Governor Bobby Jindal has written a strongly worded opinion piece for the New York Times against gay marriage that insists that he won’t back down to pressure from businesses.
In the piece Jindal explains, “I hold the view that has been the consensus in our country for over two centuries: that marriage is between one man and one woman. Polls indicate that the American consensus is changing — but like many other believers, I will not change my faith-driven view on this matter, even if it becomes a minority opinion.”
Jindal is adamant that he will also continue to back Louisiana’s hugely controversial religious freedom bill, which has been labelled discriminatory by many.
Writing for the New York Times from Baton Rouge, Louisiana, Jindal also criticized Arkansas and Indiana’s conservative leaders for not backing the religious freedom bill because of the pressure from the business community’s “radical liberals.”
“That political leaders in both states quickly cowered amid the shrieks of big business and the radical left should alarm us all.”
Louisiana’s religious freedom bill was written and orchestrated to stop the government from pulling licenses and tax benefits due to a business owner’s view on marriage. However it has been roundly chastised and hugely criticized by the LGBTQ community for being discriminatory against individuals.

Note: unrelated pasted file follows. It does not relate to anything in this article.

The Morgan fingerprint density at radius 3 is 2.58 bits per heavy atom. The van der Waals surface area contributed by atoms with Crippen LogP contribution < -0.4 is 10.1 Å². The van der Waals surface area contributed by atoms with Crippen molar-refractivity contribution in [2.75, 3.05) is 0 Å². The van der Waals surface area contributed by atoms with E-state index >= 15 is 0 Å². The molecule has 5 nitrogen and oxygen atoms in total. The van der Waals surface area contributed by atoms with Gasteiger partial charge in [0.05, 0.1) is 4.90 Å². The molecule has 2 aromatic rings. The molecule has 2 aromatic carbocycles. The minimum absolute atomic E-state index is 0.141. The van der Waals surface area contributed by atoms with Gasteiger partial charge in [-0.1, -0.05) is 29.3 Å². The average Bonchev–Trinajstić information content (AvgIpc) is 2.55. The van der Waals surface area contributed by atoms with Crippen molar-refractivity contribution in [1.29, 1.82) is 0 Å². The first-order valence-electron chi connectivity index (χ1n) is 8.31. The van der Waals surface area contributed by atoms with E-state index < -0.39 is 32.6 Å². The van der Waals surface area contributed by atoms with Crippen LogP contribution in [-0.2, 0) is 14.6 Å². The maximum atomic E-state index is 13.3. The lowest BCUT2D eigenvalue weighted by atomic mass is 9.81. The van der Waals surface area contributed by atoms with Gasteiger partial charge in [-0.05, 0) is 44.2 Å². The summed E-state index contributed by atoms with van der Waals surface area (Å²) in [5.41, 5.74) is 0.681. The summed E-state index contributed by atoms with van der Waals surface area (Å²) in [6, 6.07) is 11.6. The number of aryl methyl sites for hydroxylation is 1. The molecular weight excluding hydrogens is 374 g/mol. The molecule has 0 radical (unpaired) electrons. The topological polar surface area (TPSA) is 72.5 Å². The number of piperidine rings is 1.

Jindal has called for corporate America to now back the bill, and to stop the liberals from blocking it.
“Liberals have decided that if they can’t win at the ballot box, they will win in the boardroom. It’s a deliberate strategy. And it’s time for corporate America to make a decision.”
During his article Jindal also revealed just how disappointed he was to see Indiana and Arkansas’ conservative leaders backtracking from their plans because of pressure.
“It was disappointing to see conservative leaders so hastily retreat on legislation that would simply allow for an individual or business to claim a right to free exercise of religion in a court of law.”
Jindal also tried to explain why he is supporting such a highly controversial law, even though it is opposed by so many.
“Our country was founded on the principle of religious liberty, enshrined in the Bill of Rights. Why shouldn’t an individual or business have the right to cite, in a court proceeding, religious liberty as a reason for not participating in a same-sex marriage ceremony that violates a sincerely held religious belief?”
Jindal insists that any corporation that tries to battle the bill in Louisiana, which the state adopted back in 2010, will be fought furiously.
[Photo by Win McNamee/Getty Images]